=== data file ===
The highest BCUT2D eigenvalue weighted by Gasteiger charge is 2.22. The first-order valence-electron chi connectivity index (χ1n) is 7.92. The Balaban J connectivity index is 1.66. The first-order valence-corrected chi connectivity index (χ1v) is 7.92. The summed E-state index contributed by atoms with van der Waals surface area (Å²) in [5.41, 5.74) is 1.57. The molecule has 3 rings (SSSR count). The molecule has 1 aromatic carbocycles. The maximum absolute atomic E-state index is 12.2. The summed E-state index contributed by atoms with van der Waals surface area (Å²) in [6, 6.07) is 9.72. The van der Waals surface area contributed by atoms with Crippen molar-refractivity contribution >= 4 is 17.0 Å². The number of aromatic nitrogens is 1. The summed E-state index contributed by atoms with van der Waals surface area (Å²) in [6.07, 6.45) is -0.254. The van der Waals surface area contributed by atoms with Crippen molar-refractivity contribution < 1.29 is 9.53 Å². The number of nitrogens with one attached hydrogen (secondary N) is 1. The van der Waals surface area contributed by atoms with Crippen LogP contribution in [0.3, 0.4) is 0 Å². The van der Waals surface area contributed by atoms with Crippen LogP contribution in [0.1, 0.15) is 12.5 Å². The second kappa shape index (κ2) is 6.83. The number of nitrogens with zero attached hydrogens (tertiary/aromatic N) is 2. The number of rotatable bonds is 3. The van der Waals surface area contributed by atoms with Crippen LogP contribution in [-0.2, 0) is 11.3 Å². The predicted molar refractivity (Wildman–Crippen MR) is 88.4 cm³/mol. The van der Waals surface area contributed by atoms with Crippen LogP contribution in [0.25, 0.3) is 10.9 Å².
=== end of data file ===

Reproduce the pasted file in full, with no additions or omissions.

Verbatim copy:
The highest BCUT2D eigenvalue weighted by Gasteiger charge is 2.22. The first-order valence-electron chi connectivity index (χ1n) is 7.92. The Balaban J connectivity index is 1.66. The first-order valence-corrected chi connectivity index (χ1v) is 7.92. The summed E-state index contributed by atoms with van der Waals surface area (Å²) in [5.41, 5.74) is 1.57. The molecule has 3 rings (SSSR count). The molecule has 1 aromatic carbocycles. The maximum absolute atomic E-state index is 12.2. The summed E-state index contributed by atoms with van der Waals surface area (Å²) in [6, 6.07) is 9.72. The van der Waals surface area contributed by atoms with Crippen molar-refractivity contribution >= 4 is 17.0 Å². The number of aromatic nitrogens is 1. The summed E-state index contributed by atoms with van der Waals surface area (Å²) in [6.07, 6.45) is -0.254. The van der Waals surface area contributed by atoms with Crippen molar-refractivity contribution < 1.29 is 9.53 Å². The number of nitrogens with one attached hydrogen (secondary N) is 1. The van der Waals surface area contributed by atoms with Crippen LogP contribution in [0.3, 0.4) is 0 Å². The van der Waals surface area contributed by atoms with Crippen LogP contribution in [0.1, 0.15) is 12.5 Å². The second kappa shape index (κ2) is 6.83. The number of nitrogens with zero attached hydrogens (tertiary/aromatic N) is 2. The number of rotatable bonds is 3. The van der Waals surface area contributed by atoms with Crippen LogP contribution in [-0.2, 0) is 11.3 Å². The predicted molar refractivity (Wildman–Crippen MR) is 88.4 cm³/mol. The van der Waals surface area contributed by atoms with Crippen LogP contribution in [0.25, 0.3) is 10.9 Å².